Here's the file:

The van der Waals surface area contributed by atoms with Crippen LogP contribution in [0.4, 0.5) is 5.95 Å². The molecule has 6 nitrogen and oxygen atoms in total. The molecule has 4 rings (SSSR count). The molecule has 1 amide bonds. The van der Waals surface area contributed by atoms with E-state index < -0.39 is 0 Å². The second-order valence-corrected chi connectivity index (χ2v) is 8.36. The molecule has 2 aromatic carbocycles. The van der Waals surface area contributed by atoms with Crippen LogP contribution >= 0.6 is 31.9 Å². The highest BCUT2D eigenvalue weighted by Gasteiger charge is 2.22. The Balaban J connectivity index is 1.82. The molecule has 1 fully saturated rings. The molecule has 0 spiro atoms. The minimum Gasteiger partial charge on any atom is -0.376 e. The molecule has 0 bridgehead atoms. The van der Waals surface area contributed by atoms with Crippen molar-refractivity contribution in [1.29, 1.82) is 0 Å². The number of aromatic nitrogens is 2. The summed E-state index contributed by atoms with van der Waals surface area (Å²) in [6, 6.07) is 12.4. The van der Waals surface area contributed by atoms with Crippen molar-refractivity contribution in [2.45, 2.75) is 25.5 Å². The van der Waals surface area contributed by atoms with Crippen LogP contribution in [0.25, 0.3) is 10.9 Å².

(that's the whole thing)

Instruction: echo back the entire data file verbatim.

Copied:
The van der Waals surface area contributed by atoms with Crippen LogP contribution in [0.4, 0.5) is 5.95 Å². The molecule has 6 nitrogen and oxygen atoms in total. The molecule has 4 rings (SSSR count). The molecule has 1 amide bonds. The van der Waals surface area contributed by atoms with E-state index < -0.39 is 0 Å². The second-order valence-corrected chi connectivity index (χ2v) is 8.36. The molecule has 2 aromatic carbocycles. The van der Waals surface area contributed by atoms with Crippen LogP contribution >= 0.6 is 31.9 Å². The highest BCUT2D eigenvalue weighted by Gasteiger charge is 2.22. The Balaban J connectivity index is 1.82. The molecule has 1 fully saturated rings. The molecule has 0 spiro atoms. The minimum Gasteiger partial charge on any atom is -0.376 e. The molecule has 0 bridgehead atoms. The van der Waals surface area contributed by atoms with Crippen molar-refractivity contribution in [1.29, 1.82) is 0 Å². The number of aromatic nitrogens is 2. The summed E-state index contributed by atoms with van der Waals surface area (Å²) in [6, 6.07) is 12.4. The van der Waals surface area contributed by atoms with Crippen molar-refractivity contribution in [2.45, 2.75) is 25.5 Å². The van der Waals surface area contributed by atoms with Crippen LogP contribution in [0.25, 0.3) is 10.9 Å².